When Awendaw was incorporated in 1992, town leaders hoped to protect the sylvan rural area from Mount Pleasant's rapidly approaching suburban sprawl.
While it has done just that, ironically it has since annexed a large number of developable acres, which in themselves could be a threat to that goal and to the Francis Marion Forest, which surrounds them.
The town recently lost a lawsuit challenging one of those annexations. A state court said the annexation of the 356-acre Nebo tract wasn't handled in an acceptable manner.
So in a sense, Awendaw's loss in this lawsuit could actually be counted a victory, assuming the town's priority is to retain its rural quality of life.
Indeed, it's being considered good news even by some people who once supported the annexation of the Nebo Tract.
Former Awendaw mayor and town councilman Samuel Robinson, for example, said that in addition to concern about how the development of Nebo might have harmed the environment, he began to worry that the arrival of new residents would drive up land prices and taxes and eventually force out those whose families have lived in Awendaw for generations.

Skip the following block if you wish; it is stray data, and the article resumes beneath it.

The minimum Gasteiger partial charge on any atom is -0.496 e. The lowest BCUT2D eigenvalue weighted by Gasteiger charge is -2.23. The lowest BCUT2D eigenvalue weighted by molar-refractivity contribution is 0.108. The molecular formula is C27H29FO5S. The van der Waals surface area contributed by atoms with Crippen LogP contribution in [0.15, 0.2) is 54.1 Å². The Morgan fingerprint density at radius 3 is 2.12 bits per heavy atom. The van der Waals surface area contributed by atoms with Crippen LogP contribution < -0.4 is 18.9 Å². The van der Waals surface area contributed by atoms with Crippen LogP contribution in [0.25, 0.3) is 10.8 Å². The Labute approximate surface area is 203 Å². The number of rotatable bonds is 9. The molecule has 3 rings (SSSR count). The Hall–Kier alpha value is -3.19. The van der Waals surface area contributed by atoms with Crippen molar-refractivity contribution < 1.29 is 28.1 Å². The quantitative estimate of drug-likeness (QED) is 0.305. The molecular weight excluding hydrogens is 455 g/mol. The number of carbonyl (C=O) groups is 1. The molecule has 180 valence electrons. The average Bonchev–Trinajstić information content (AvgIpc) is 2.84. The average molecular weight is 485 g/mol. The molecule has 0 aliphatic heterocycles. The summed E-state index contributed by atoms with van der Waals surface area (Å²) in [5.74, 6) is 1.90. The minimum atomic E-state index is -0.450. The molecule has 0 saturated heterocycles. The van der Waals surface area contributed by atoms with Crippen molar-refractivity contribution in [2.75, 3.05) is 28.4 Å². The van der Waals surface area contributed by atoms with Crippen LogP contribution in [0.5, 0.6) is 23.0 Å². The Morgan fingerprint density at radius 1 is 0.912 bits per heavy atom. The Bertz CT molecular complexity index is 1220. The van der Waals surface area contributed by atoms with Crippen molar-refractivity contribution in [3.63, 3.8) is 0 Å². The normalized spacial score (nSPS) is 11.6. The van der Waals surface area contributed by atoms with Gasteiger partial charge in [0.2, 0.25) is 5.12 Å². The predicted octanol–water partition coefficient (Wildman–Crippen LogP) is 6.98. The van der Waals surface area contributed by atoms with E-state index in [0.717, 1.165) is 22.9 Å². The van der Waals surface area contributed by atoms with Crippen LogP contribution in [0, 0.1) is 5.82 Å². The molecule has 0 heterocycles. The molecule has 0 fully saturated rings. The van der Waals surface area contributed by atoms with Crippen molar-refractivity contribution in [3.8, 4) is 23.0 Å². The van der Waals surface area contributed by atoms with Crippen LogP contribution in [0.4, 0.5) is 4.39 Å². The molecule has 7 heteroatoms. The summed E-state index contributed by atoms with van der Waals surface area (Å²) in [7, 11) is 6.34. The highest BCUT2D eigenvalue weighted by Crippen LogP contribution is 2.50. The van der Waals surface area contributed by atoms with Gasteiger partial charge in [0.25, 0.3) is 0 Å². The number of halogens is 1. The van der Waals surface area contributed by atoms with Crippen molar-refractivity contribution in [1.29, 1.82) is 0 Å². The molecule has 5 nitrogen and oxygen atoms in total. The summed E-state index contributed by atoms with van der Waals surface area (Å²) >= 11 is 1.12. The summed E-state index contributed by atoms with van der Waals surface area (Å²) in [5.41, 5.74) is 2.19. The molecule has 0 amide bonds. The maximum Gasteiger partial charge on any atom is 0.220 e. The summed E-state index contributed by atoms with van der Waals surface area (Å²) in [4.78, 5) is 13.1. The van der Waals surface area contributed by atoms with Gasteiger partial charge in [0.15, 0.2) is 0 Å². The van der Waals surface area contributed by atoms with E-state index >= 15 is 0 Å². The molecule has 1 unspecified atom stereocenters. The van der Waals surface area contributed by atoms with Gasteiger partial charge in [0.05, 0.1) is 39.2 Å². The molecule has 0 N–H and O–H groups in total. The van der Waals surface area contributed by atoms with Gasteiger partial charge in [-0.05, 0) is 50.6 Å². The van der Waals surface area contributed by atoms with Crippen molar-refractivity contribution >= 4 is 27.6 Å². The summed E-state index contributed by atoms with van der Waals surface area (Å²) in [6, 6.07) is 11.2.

The Nebo tract is a particularly sensitive site for development, since it is adjacent to the national forest and the unspoiled Fairlawn tract, which will be preserved for conservation with money provided as wetlands mitigation by Boeing.
Nevertheless, Awendaw attorney Dwayne Green said the town will appeal the court's decision on the lawsuit, which was filed in 2009 by two Awendaw residents and the Coastal Conservation League.
So far, developers have not begun transforming some of the larger tracts annexed into the town of Awendaw over the years into subdivisions, even though they have been given permission to do so by the town.
If the court's ruling on Nebo holds up under appeal, it could encourage challenges to other annexations based on the town's method of annexing.
Property to be annexed must be adjacent to the town.
In one instance, the town claimed eligibility by first annexing a 10-foot-wide strip of the Francis Marion National Forest, which connected one property to the town.
In subsequent annexations, the town simply assumed it was fine with the Forest Service to annex similar 10-foot-wide strips of forest. Not so, say agency officials.
Regardless of how courts might rule on other annexations, Awendaw is in a unique position to adopt and implement good planning strategies for growth - to conserve the incredibly beautiful natural surroundings and the allure of rural living without sacrificing economic growth.
It might be that the town's unorthodox methods of annexing property will be ruled illegal and the town's size will shrink.
Either way, now is the time - before developers mow down trees and clear acres for houses - to plan for a rural but prosperous future.
The Nebo Tract is a good start.